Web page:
Australia recently had Liqiang Wang, a Chinese intelligence officer known locally as Willian Wang, defect and ask for asylum. This was a first for China, which has thousands of such intel professionals operating in Western nations overseeing rapidly expanding Chinese espionage operations. China has lost some of these operatives in the past and what is going on now is to verify who Wang says he is and what he has been going during his espionage career. China will seek to discredit Wang so the flow of information will be confusing for a while.
Wang brought with him an enormous knowledge of Chinese intel operations in Australia and elsewhere in the region. The problem is verifying enough of it to support what cannot be verified. Wang is currently in an Australian safe house being debriefed. If his information proves credible, and not some bold new Chinese intel operation or Wang running a personal scam, Australia will risk the wrath of an angry China and grant Wang asylum and protection.
Like many Cold War era defectors from the Soviet Union, Wang will always be at risk of assassination by China. Defectors like this can do major damage to foreign intelligence operations. So far Wang has apparently provided revealing details about Chinese intel operations inside Australia, including aggressive efforts to control public opinion and protect Chinese interests. China is a major trading partner for Australia and a major reason that Australia has gone for decades without an economic recession. Even before Wang came forward, Australia had detected Chinese efforts to use their economic clout, combined with clandestine media and public opinion manipulation to keep Australia compliant and cooperative with whatever China wanted, even if some of these goals were not in Australis’s best interests. Wang offered similar information about Chinese clandestine operations in neighboring nations as well as the current crisis in Hong Kong.
Of more immediate interest was details of how China planned to interfere with upcoming national elections in Australia. Wang named names and revealed Chinese influenced controlled companies that acted as recruiters of Australians who might be inclined to adopt pro-Chinese attitudes or a less anti-Chinese outlook. Much of this had long been suspected by some Australian officials but without evidence, those suspicions were never a real threat to Chinese intel operations. Wang described how Chinese Cyber War operations (hacking and Internet media influencers) worked in Australia. Wang also provided details of how this had worked in Hong Kong where those subversive operations played a major role in triggering the current popular demonstrations..Wang is said to be providing details that could lead to indictments and prosecutions of Australians who were actively working for China. Wang has made it clear that these operations have for years used the same playbook that is applied throughout the world, especially in the United States and Europe. At the very least this will get interesting and possibly devastating for Chinese clandestine operations. Wang sounds too good to be true and the first task is to determine how much if that is true or false.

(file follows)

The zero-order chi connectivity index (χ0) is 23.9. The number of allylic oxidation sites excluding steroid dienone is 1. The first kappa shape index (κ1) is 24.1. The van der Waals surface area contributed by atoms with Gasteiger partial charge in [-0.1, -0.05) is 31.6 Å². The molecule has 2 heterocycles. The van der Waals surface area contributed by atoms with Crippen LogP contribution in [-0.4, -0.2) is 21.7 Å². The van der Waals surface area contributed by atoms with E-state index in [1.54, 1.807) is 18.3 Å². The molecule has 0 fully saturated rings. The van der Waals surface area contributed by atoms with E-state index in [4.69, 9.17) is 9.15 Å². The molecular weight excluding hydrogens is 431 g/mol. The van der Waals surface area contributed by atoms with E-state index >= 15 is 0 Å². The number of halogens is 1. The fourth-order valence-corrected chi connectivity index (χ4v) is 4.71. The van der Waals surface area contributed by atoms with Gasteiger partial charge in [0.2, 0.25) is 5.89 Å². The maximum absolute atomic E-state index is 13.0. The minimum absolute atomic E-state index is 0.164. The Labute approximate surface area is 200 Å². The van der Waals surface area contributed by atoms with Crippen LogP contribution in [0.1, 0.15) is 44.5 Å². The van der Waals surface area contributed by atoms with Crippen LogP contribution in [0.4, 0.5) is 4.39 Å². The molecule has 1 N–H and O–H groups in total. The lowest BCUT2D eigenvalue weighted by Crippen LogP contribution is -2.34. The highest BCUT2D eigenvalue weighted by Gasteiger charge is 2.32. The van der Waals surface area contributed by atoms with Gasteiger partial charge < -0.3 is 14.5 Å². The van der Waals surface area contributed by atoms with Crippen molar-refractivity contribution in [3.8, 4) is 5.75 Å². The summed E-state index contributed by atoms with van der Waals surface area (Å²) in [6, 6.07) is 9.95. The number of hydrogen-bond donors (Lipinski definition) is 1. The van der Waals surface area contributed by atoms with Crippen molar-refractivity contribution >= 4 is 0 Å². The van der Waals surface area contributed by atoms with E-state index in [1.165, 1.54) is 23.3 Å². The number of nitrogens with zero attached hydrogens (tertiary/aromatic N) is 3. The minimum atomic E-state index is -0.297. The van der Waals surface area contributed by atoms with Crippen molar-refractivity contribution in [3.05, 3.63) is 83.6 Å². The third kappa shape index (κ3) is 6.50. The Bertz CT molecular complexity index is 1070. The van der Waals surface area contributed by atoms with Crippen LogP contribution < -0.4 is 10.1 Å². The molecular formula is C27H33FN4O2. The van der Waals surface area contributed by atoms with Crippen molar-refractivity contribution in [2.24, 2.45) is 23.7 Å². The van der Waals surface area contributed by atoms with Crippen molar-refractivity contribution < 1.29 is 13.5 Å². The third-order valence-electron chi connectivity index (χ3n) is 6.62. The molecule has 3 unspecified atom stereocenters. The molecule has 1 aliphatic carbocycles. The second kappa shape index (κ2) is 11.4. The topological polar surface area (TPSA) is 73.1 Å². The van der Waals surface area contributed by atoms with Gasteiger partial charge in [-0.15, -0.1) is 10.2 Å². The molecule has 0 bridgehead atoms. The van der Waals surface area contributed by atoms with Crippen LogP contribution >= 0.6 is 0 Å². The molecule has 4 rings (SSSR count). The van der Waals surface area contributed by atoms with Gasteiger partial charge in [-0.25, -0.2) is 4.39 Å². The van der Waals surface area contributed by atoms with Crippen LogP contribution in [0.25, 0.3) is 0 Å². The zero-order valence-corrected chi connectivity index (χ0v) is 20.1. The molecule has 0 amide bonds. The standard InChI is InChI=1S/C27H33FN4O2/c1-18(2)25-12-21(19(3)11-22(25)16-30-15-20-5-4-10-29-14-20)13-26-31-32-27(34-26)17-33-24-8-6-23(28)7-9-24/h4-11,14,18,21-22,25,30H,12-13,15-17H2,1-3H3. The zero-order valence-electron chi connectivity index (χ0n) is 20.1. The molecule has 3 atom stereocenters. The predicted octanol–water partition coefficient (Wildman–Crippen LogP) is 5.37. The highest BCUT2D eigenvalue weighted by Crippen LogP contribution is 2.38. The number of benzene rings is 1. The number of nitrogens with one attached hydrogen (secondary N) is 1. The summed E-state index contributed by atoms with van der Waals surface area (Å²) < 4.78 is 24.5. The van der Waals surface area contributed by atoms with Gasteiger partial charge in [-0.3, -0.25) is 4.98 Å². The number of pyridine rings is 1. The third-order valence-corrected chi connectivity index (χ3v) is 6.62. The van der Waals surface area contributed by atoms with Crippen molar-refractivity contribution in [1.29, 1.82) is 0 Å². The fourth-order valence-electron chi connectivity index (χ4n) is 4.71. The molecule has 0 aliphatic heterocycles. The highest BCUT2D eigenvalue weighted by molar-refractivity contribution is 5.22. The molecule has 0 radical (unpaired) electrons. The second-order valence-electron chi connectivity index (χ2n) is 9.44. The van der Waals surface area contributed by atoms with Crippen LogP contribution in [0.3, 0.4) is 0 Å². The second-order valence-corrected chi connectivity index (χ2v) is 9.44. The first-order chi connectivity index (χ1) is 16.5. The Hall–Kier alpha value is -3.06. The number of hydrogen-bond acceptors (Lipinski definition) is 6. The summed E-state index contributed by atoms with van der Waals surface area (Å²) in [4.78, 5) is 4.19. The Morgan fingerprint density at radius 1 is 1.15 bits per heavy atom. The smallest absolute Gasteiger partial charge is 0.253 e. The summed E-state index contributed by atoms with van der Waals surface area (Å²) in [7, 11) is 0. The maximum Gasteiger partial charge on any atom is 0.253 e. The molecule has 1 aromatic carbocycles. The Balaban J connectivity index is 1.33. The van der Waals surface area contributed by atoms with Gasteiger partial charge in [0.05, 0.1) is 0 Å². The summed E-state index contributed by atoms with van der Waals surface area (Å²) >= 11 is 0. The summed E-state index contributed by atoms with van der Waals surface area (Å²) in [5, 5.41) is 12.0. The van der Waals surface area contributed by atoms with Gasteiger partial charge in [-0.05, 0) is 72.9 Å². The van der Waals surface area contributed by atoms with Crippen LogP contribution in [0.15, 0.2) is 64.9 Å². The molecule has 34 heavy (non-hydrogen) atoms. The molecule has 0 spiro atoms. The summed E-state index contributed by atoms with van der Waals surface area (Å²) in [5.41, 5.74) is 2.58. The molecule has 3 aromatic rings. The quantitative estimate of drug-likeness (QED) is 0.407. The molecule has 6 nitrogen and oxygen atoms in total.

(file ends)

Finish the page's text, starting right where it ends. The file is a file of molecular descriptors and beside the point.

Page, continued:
Chinese espionage efforts were increasingly being detected in many Western countries. In the last few years, the United States has been indicting, prosecuting and convicting a growing number of Chinese born men (and a few women) conspiring to commit or already carried out economic espionage in the United States. Some of these suspects are naturalized American citizens but a growing number are Chinese citizens here on legitimate visas. This is the sort of thing Wang is supposed to provide details about.
The Americans realized that China has used similar tactics in Russia, Japan, Australia, New Zealand and Taiwan. Russia was particularly hard hit this by this in the 1990s. After the Soviet Union dissolved in 1991 thousands of highly educated employees of defense industries were left unemployed because post-1991 Russia could no longer afford most military research and development efforts. The U.S. noticed the danger and sought to provide work for many of these Russia researchers and that succeeded to a certain extent. But the Chinese (Iranians and North Koreans) quietly made offers of employment or just cash for specific tech. In the case of Russia, the Chinese cash and offer of business opportunities also made it possible for high-tech military gear to be disposed of as scrap and show up in China largely intact. China also bought design and manufacturing documents or hired those who designed or were involved in the manufacture of these items. Even North Korea benefitted from Russian economic desperation, obtaining retired submarines and obsolete ballistic missiles to be turned into scrap metal. The North Koreans scrapped some of it, but the most intact items were studied by engineers who figured out how to make some of those in North Korea.